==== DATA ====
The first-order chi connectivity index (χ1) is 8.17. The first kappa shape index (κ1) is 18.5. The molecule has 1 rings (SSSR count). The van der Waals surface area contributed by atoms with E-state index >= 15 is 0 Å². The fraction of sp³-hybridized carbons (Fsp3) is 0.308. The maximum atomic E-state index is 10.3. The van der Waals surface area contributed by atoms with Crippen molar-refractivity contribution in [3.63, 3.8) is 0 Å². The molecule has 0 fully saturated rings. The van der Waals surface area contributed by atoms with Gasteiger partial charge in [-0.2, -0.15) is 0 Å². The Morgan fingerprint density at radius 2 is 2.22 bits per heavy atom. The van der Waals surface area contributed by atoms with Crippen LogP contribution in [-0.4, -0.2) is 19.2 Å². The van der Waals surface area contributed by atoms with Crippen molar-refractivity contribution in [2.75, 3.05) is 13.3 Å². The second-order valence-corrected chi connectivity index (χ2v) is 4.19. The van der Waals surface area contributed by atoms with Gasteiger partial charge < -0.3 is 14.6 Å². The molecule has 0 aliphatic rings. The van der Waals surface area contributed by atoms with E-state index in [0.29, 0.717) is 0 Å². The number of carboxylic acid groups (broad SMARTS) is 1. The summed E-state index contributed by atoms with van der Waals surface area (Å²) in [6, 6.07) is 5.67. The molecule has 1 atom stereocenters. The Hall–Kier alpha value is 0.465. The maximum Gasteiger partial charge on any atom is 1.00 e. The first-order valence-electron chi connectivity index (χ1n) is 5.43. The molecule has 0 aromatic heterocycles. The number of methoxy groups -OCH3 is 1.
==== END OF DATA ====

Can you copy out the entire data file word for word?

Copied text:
The first-order chi connectivity index (χ1) is 8.17. The first kappa shape index (κ1) is 18.5. The molecule has 1 rings (SSSR count). The van der Waals surface area contributed by atoms with E-state index >= 15 is 0 Å². The fraction of sp³-hybridized carbons (Fsp3) is 0.308. The maximum atomic E-state index is 10.3. The van der Waals surface area contributed by atoms with Crippen molar-refractivity contribution in [3.63, 3.8) is 0 Å². The molecule has 0 fully saturated rings. The van der Waals surface area contributed by atoms with Gasteiger partial charge in [-0.2, -0.15) is 0 Å². The Morgan fingerprint density at radius 2 is 2.22 bits per heavy atom. The van der Waals surface area contributed by atoms with Crippen LogP contribution in [-0.4, -0.2) is 19.2 Å². The van der Waals surface area contributed by atoms with Crippen molar-refractivity contribution in [2.75, 3.05) is 13.3 Å². The second-order valence-corrected chi connectivity index (χ2v) is 4.19. The van der Waals surface area contributed by atoms with Gasteiger partial charge < -0.3 is 14.6 Å². The molecule has 0 aliphatic rings. The van der Waals surface area contributed by atoms with E-state index in [0.29, 0.717) is 0 Å². The number of carboxylic acid groups (broad SMARTS) is 1. The summed E-state index contributed by atoms with van der Waals surface area (Å²) in [6, 6.07) is 5.67. The molecule has 1 atom stereocenters. The Hall–Kier alpha value is 0.465. The maximum Gasteiger partial charge on any atom is 1.00 e. The first-order valence-electron chi connectivity index (χ1n) is 5.43. The molecule has 0 aromatic heterocycles. The number of methoxy groups -OCH3 is 1.